"The hills are alive with the... sight of orange-clad hordes of fans".
That was the view across the Austrian Grand Prix on Sunday in what turned out to be the type of thriller Formula 1 hasn't been treated to often enough this season.
Those orange-clad Dutch fans got what they wanted - albeit with delayed confirmation.
— Thomas Maher (@thomasmaheronf1) June 30, 2019
As F1's two brightest young stars battled side-by-side on the A1 Ring, it was Max Verstappen who nudged his way to supremacy over the Ferrari of Charles Leclerc.
Given the aggression of the move, it required a stewards decision. They deemed his overtake to be a racing incident, rather than one necessitating a penalty.
That controversy aside, Austria was further indication of Verstappen's continued development.
After a terrible start, the Dutchman was outstanding in the second half of the race, battling back in his typical daring style to win his sixth Grand Prix.
He has always been precocious, quick and aggressive. But the latter trait has sometimes derailed him. However, we've got to remember how young he still is and the record-breaking age he first arrived in F1 in 2015.
And this season in the wake of Daniel Ricciardo's switch to Renault, he has been the undisputed team lead in Red Bull and has added consistency. In the nine Grand Prix in 2019, Verstappen has yet to finish outside the Top 5 in a campaign when Red Bull have been behind the dominant Mercedes and also the Ferrari. That's left him third in the Championship above both Ferrari drivers. Contrast that with team-mate Pierre Gasly who is 83 points behind him and has also achieved just one Top 5 finish.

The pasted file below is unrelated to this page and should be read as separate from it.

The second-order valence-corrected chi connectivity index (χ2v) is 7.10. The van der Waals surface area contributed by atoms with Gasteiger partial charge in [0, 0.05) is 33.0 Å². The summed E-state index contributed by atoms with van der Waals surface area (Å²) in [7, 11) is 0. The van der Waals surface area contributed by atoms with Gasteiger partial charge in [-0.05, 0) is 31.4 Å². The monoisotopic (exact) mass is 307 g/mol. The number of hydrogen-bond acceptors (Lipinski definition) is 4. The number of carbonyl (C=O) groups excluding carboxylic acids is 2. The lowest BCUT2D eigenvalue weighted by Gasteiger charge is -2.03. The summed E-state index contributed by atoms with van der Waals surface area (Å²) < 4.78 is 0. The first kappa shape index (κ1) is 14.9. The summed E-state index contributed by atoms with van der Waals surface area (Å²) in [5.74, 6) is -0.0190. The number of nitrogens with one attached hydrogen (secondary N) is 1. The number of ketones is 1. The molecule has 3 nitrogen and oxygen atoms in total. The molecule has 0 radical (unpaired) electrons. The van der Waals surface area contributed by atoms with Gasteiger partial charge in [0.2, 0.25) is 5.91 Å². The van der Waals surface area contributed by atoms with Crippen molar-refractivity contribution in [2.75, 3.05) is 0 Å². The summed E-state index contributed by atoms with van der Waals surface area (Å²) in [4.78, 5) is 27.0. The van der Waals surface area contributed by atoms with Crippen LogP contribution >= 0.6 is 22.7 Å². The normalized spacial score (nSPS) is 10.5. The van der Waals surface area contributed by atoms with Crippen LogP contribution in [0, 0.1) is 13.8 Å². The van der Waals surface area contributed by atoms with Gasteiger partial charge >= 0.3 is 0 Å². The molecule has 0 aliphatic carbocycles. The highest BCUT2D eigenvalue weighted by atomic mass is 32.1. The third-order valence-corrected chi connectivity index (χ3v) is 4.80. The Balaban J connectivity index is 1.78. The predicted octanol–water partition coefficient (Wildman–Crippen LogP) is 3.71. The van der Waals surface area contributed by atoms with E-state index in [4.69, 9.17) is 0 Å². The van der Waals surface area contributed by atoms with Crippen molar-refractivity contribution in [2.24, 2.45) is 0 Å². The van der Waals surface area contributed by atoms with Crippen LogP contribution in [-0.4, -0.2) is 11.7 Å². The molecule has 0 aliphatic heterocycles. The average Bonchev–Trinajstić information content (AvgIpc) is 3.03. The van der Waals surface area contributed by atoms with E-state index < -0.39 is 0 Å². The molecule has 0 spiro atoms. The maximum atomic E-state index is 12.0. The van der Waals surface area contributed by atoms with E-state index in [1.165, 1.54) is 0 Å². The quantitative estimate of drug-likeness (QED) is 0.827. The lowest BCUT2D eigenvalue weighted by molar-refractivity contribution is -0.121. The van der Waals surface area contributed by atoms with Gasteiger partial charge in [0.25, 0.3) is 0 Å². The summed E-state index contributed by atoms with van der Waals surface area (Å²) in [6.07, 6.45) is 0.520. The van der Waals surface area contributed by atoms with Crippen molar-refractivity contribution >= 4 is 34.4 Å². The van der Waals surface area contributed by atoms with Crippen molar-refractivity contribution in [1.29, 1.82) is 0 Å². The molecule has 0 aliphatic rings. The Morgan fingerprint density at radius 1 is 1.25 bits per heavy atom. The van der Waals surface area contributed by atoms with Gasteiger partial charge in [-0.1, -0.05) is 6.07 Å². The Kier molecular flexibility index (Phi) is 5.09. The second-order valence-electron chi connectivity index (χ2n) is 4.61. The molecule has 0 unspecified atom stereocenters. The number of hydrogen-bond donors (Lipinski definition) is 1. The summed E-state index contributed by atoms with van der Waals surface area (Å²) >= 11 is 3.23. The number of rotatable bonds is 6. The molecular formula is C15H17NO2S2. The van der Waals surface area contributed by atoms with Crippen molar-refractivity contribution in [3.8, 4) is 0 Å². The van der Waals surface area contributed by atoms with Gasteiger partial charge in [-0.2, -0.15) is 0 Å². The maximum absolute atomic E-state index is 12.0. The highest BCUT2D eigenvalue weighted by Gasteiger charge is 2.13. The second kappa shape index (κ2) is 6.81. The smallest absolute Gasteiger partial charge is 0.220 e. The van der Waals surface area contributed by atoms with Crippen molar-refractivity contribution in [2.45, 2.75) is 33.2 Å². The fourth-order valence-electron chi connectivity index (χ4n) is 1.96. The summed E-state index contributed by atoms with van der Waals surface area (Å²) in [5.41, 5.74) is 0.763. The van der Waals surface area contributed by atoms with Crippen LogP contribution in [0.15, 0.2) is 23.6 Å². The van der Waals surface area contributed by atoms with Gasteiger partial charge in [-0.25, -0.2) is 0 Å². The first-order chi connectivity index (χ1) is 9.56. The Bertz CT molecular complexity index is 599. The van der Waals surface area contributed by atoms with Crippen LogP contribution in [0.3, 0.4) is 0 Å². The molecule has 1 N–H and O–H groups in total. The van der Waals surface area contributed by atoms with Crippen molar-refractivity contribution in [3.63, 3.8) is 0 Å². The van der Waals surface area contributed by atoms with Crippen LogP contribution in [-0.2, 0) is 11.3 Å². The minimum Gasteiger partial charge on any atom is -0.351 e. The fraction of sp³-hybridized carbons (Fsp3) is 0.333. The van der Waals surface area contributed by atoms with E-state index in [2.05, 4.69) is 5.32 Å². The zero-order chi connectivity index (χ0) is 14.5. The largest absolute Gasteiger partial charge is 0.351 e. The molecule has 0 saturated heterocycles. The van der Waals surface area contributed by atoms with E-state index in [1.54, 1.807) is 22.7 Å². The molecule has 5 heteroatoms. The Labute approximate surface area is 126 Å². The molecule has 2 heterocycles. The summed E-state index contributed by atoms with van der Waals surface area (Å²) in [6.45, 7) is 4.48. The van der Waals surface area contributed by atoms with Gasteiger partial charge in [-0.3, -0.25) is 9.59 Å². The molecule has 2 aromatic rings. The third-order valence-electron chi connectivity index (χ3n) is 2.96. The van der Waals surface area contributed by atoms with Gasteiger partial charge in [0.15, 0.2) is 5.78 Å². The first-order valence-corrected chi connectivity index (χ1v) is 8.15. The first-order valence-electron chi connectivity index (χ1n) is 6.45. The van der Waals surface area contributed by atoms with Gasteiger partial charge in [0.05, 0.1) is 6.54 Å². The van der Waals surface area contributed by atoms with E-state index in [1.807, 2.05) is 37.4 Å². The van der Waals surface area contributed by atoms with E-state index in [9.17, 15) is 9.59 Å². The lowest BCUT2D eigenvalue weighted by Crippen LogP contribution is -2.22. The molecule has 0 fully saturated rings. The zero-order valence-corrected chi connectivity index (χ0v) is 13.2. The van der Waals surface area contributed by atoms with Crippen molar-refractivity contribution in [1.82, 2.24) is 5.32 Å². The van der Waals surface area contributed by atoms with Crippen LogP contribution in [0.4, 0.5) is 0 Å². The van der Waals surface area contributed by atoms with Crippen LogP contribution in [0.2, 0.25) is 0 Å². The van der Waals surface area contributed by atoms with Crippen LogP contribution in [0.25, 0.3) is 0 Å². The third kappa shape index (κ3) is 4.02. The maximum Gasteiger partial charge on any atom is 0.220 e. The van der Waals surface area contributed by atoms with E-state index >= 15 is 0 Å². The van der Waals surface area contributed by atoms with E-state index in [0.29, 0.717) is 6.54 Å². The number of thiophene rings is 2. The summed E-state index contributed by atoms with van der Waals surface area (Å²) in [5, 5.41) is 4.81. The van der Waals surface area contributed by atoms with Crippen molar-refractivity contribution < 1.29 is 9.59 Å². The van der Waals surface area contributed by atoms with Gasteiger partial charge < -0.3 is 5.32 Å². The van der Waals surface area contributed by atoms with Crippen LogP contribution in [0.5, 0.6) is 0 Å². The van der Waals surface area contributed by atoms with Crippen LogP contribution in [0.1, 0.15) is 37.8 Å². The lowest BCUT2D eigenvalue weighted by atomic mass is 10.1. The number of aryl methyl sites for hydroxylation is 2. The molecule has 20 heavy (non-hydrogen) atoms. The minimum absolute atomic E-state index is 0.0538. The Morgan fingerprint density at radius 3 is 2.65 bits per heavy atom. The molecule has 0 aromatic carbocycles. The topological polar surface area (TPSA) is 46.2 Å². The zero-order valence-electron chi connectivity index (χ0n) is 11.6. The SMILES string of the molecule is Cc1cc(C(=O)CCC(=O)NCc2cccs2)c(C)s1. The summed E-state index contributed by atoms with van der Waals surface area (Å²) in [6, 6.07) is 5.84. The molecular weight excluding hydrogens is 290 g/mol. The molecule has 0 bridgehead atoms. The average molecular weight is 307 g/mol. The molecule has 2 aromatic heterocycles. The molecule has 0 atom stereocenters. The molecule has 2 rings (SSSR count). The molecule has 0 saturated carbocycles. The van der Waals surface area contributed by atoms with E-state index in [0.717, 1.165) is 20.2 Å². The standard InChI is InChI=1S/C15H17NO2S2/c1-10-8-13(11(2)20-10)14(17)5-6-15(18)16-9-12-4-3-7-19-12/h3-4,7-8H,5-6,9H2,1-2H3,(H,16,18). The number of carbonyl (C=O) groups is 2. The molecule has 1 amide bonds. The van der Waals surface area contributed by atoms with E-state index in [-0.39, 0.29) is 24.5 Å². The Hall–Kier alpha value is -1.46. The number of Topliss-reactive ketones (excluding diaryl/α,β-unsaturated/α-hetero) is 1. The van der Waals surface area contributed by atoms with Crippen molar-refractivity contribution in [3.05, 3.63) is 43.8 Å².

But the race also gave us a window into the future in different ways. While the 21-year-old Verstappen has won numerous races already, this is likely his first of many race-leading battles with Leclerc.
The two had sparred previously in their youth - a relative term for two talents who were both born in 1997. And once the likes of Lewis Hamilton and Sebastian Vettel depart the scene in the next few years, Leclerc and Verstappen are the two tipped as future championship challengers. So it's very nice of them to start spicing up the ingredients for a rivalry now.
The race also offered another view to the future. Those orange-clad Verstappen fans will also have a home Grand Prix to cheer him on from 2020.
It's been off the F1 calendar since 1985, but the Dutch Grand Prix returns next year.
— Max Verstappen (@Max33Verstappen) June 30, 2019
Don't doubt that it has almost everything to do with the pulling power of Verstappen. The Dutch fans are visibly out in force to watch their home hero at Grand Prix in Europe, just as we saw in Austria.
Up to now and with the exception of the Finnish contingent, he's been the most popular driver without a home race. Which makes the return to Zandvoort timely when the Dutchman is likely to be one of the most-talked about drivers of the next decade at least.
As Williams driver George Russell said, "We're going there for, well, for Max pretty much and the Dutch fans."
Red Bull team boss Christian Horner also added: "A Dutch Grand Prix, with Max's popularity, will be immense."
So, there's a general theme that makes sense to F1's bosses from a marketing point of view.
But from a general fan point of view, it's good to see an exciting talent making continued strides. Especially given he also goes against the trend of overly media-trained F1 personalities in often speaking his mind.
And given that Leclerc is comparatively far more measured, it offers a nice contrast. And contrast is what the great rivalries are often built on. Watch this space!